A violent strike against a dubious Lambayeque sugar company has completed two months as workers demand the exit of the government-protected management firm.
After two months of roadblocks, and at times violence, workers at the Tuman and Pomalca sugar manufacturing operations outside Chiclayo refuse to end their strike to replace Grupo Oviedo’s legal management of the company. Labor leaders threatened hunger strikes and refused to allow Tuman schools to resume after a Chiclayo judge ruled in favor of Grupo Oviedo.
During the agrarian reforms of President Juan Velasco’s military regime in the 1970s, the prominent sugar families moved into other businesses and the sugar industry of northern Peru was left in disastrous inefficiency and fallow land. Throughout the 1980s and 1990s, the sugar businesses of La Libertad, Ancash and Lima were successfully sold off to private investors from Peru, Colombia and the United States. However investors avoided the Lambayeque sugar interests, which analysts have attributed to greater deterioration during the military reforms, higher criminal infiltration in organized labor and a generally more difficult business culture.
More than 15 years after official state privatization, a Panamanian company acquired the Tuman and Pomalca fields. The firm accumulated significant debt, which it defaulted on, and the properties were transferred to the Consorcio Lider Azucarero del Norte sugar firm in 2004. However infighting and bloody violence between shareholders as well as labor strikes plagued the business.
Grupo Oviedo acquired the Tuman and Pomalca sugar operations when they were effectively bankrupt in 2005. The company took advantage of two key government policies. A 2005 law limiting agricultural holdings on the Peruvian coast to under 100,000 acres prevented the Arequipa-based Grupo Gloria from bidding for the properties. With holdings of just over 91,000 acres at the time, Grupo Gloria backed off despite the firm’s interest in developing ethanol.
The second law, known as the Heritage Protection Law or the “Oviedo Law,” prohibited foreclosure proceedings against sugar companies in which the state holds stock. The Peruvian government owned 7% and 32.8% stakes in the Tuman and Pomalca businesses, respectively. Through various extensions, this law has effectively given Grupo Oviedo a 16-year grace period to rebuild the businesses without facing consequences for not paying down debts, including taxes and employee benefits.
“The fields are empty, there is no raw material, the factory is dismantled, there is nowhere to make sugar. Grupo Oviedo ruined our company, they brought it to bankruptcy. That’s why we want them gone,” said labor leader Pablo Niño.
Labor organizations mobilized this year for what they see as Grupo Oviedo taking advantage of the government protection while under-investing in the sugar operations, in which the laborers also own significant stock holdings. They allege that Grupo Oviedo is allowing its debts to grow out of control – the tax debt at Tuman alone swelled to $190 million – while profiting by selling the product to Grupo Oviedo’s other subsidiary companies.
A study conducted by INDECOPI, the government’s official commerce watchdog, estimated that Grupo Oviedo sold 90% of the 80,000 tons it produces per year to companies under its corporate umbrella at just 80% of the market value. Those companies include regional wholesalers as well as the Mega supermarket chain.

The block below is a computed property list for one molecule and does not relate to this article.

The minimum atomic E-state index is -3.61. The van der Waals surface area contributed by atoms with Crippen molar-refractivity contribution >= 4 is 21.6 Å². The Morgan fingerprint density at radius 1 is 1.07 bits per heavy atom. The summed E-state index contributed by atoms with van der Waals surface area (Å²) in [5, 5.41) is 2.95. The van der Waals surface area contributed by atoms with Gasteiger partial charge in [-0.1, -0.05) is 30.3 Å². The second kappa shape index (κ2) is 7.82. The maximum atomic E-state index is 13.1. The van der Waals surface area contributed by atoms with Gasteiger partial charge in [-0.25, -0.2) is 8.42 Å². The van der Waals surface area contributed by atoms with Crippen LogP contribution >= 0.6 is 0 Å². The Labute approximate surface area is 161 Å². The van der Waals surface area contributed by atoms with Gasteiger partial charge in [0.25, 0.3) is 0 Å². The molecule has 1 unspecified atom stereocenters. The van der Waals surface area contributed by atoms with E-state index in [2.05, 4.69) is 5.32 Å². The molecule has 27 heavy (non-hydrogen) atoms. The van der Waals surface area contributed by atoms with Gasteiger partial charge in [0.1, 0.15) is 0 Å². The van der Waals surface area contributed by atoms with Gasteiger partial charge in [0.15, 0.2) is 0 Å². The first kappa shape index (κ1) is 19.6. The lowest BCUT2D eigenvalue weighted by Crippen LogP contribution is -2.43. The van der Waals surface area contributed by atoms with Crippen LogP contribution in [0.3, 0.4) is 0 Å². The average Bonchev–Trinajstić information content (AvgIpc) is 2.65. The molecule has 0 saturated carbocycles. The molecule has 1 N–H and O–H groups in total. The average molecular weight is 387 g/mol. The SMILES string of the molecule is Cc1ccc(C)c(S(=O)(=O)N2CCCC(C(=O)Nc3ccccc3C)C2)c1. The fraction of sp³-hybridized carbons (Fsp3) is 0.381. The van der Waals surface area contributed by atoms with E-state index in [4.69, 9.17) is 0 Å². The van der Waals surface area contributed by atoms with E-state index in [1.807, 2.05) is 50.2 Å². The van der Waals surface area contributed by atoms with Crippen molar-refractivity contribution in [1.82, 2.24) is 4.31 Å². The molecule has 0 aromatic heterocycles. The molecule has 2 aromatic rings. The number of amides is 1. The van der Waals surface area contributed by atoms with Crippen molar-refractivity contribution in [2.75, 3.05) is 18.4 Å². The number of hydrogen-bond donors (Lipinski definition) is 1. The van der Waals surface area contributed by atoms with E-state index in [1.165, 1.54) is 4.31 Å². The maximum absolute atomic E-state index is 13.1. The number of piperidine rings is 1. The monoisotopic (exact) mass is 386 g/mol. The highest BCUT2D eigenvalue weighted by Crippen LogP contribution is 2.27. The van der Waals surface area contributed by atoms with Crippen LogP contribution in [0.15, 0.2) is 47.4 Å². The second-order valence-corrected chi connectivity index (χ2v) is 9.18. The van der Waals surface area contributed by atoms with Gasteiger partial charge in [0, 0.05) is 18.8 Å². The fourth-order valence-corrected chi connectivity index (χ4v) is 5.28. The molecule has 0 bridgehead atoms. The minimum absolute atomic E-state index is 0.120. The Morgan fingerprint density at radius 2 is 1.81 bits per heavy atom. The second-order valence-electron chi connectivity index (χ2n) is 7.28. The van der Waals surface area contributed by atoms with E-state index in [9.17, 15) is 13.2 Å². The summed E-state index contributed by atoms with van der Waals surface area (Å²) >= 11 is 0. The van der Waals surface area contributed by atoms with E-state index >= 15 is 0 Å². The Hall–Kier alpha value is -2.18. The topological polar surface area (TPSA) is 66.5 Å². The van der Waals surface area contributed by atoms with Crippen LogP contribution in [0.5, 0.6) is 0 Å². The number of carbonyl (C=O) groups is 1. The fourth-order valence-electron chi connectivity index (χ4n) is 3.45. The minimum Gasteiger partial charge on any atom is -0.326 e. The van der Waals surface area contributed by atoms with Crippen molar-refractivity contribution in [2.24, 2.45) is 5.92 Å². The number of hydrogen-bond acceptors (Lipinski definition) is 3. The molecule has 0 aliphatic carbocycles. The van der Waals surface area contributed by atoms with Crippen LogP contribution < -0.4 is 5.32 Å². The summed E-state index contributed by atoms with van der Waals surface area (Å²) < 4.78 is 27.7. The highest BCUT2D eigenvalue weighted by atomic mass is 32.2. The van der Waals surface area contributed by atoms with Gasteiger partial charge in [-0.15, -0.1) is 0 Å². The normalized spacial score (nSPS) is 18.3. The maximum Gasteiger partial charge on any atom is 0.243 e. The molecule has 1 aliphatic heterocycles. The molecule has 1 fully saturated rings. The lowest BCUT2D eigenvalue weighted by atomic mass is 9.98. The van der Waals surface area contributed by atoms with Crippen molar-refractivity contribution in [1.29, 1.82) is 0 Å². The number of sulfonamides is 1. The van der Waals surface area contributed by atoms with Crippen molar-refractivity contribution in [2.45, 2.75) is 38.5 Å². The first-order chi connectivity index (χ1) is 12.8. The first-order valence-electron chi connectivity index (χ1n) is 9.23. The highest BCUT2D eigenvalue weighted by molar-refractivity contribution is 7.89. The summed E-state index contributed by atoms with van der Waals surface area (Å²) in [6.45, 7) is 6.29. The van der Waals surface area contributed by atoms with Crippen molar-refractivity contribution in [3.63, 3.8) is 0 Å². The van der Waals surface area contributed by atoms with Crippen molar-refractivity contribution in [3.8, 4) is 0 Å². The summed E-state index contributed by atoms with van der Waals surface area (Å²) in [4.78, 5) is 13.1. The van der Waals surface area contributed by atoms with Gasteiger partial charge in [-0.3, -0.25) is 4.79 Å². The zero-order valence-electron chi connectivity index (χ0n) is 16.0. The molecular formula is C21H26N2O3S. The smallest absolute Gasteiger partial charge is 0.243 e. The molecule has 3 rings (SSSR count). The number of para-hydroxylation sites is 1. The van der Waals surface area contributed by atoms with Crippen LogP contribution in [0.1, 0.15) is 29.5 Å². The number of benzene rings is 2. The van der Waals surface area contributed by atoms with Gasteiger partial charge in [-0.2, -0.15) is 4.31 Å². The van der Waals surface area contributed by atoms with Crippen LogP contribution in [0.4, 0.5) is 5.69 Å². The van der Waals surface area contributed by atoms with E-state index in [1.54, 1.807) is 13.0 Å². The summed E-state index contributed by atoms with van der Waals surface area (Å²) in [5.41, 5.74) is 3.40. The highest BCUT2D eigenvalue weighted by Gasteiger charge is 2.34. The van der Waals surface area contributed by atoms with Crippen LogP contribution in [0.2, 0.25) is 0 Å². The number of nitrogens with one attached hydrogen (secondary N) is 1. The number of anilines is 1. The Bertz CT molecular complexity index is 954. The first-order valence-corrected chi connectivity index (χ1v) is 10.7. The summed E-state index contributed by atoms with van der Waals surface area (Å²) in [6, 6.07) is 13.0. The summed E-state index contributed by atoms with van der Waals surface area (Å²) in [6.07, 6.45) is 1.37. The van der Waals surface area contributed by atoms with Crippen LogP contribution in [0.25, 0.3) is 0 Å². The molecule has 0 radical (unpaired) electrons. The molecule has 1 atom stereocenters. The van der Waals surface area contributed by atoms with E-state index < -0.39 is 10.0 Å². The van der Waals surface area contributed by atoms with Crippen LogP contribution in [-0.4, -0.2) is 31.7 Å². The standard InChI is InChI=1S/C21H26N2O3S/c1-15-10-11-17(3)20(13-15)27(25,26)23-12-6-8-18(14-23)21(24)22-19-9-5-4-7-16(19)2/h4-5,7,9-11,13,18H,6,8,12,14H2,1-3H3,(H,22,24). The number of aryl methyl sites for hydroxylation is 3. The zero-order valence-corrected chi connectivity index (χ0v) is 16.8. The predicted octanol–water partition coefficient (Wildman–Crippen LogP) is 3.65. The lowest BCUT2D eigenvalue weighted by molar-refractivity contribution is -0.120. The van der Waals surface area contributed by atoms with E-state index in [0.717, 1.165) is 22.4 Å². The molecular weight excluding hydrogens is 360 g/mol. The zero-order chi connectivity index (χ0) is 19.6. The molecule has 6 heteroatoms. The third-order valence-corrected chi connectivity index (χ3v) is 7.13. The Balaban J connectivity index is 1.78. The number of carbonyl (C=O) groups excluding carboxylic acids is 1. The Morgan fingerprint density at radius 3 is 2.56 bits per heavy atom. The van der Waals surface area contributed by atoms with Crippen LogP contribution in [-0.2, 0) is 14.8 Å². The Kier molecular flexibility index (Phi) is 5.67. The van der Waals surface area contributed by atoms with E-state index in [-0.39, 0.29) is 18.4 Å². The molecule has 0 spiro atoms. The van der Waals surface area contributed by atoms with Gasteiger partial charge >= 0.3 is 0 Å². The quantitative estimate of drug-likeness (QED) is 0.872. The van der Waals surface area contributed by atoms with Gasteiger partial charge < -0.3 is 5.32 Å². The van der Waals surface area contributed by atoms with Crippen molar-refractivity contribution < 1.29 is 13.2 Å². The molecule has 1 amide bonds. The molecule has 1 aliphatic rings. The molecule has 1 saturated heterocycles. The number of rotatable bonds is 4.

“At other sugar companies, the higher revenue for the sale of product goes to the same company. Here it’s not to pay the state or reduce the labor debt, but to the Oviedo family,” says Tuman labor leader Alejandro Zevallos.
The spark that sent the protests into violence, however, was Grupo Oviedo’s failure to pay its workers’ salaries for two months. Widows and pensioners went without pay for up to seven months.
Since April, protesters in the Tuman district outside Chiclayo have blocked the highway leading to Cajamarca. In May a mob attacked the Tuman police station, set fire to company offices and torched a motorcycle. During a march in Chiclayo, protesters attacked a police officer who was filming them.
However labor leaders allege the sugar companies are perpetrators of the violence. One protest organizer was assassinated by assailants on a motorcycle. The workers claim the Tuman company security chief ordered the assault. Many protesters speak on the basis of anonymity because they fear violent retribution.
Grupo Oviedo chief Edwin Oviedo, who assumed the presidency of Peru’s professional soccer league this year, has stayed out of sight since the protests began. Tuman plant general manager Segundo Ordinola says the company’s debts are exaggerated, adding that only $90.3 million is owed in back taxes.
Grupo Oviedo has significant support in congress among all major political parties. The Heritage Protection law has been extended or widened in scope seven times since the company bought the two sugar holdings. Oviedo has enjoyed access to the highest halls of Peruvian power, including President Ollanta Humala and Alan Garcia.
However that influence may finally be fading. Alan Garcia oversaw the first passing of the Heritage Protection law, but the former President later came to see the government protection as a mistake. According to Garcia, continuing the law would “perpetuate the domination of groups with little shareholder value, minimum investment and a privileged position for product marketing through their own subsidiary companies.”
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